The cloud may even assist you in retaining clients that you were considering releasing. At times, it's necessary to terminate a client relationship for the sake of profitability, time, or even your own sanity. However, the cloud may end up being the deciding factor in preserving and enhancing the relationship.

Step 4 – Setup, convert and learn

As you migrate your first group of clients to the cloud, it's critical to assess what works and what doesn't. Make an attempt to learn from the transition process and determine your next course of action. Consider the following:

  1. What was effective and what was ineffective? Why?
  2. Which features did my clients take advantage of? What did they regard as valuable?
  3. What features did my clients overlook? What were they struggling with?
  4. Where did efficiencies occur? How can I improve my usage of these?
  5. How can I earn my client's trust as a trusted advisor?

Additionally, you should consider your role in the migration process. More precisely:

  1. Are you capable of managing the process effectively?
  2. Effective communication?
  3. Collaborate effectively with your clients?
  4. Are you properly training your clients so that they can use the new solution from the start?

Finally, don't forget to inquire about the client's benefits from moving to the cloud:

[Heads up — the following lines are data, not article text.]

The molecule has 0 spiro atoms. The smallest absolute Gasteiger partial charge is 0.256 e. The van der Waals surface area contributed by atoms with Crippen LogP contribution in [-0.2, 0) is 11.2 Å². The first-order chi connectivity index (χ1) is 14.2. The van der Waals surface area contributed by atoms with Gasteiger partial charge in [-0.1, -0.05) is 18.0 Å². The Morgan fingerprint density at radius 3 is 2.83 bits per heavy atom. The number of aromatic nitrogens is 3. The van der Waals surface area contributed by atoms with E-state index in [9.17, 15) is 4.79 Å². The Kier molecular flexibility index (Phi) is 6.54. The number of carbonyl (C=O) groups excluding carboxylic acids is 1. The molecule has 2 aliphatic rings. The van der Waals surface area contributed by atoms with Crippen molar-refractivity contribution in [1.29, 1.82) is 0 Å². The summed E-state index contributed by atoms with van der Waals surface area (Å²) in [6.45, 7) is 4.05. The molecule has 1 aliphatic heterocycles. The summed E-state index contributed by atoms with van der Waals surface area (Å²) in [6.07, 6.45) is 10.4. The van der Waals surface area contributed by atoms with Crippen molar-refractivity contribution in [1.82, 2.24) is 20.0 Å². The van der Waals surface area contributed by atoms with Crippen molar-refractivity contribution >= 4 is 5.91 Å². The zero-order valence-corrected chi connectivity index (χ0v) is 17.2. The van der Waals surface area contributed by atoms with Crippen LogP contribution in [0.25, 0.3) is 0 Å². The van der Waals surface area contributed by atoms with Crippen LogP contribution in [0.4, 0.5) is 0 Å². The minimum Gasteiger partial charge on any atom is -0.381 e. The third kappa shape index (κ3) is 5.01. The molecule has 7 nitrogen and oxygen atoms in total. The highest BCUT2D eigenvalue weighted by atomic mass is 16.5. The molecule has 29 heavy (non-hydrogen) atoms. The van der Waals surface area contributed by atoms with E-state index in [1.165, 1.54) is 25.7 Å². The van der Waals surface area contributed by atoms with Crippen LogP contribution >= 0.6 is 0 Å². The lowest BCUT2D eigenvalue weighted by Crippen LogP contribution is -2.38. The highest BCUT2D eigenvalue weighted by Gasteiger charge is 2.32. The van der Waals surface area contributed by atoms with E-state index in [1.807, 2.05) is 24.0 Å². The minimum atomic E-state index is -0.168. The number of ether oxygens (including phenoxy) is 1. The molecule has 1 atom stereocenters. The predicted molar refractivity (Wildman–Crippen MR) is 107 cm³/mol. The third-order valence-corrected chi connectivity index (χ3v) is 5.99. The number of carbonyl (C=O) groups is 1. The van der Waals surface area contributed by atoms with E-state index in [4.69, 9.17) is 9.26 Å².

1. Are they satisfied with the software's performance and effectiveness?
  2. Are they more invested in your relationship?
  3. Do they believe they have the confidence to put a more active role in their financial lives?
  4. Do they have better access to more accounting workflows?

Problems with traditional accounting software

  1. The system's data is not always up to date.
  2. It is limited to a single computer, and data is transferred via external storage, such as a USB drive. This is not a secure or reliable method of communication.
  3. Backups are expensive and complicated to maintain (if they are done at all).
  4. User access is restricted to a single individual. Financial and customer information is not accessible to key people.
  5. In comparison to cloud accounting software, which updates automatically, upgrading is costly, difficult, and time-consuming.

Benefits of Cloud accounting software

As an accountant, managing your client’s business accounts online has several benefits –

  1. Data about your client’s sales, income and purchases can be transferred directly from their bank to their books, saving you hours of transcribing time.
  2. As an accountant, you can view the current financial position of your client’s company within a few minutes.
  3. The ability to collaborate online with your clients is made simple by multi-user access functionality.
  4. There is nothing to install or update as it is cloud-based software, and your entireclient’s data is automatically backed up.
  5. As an accountant, you can create a dashboard that displays critical financial information of your clients,such as who owes them money, when their bills are due and the state of their cash flow.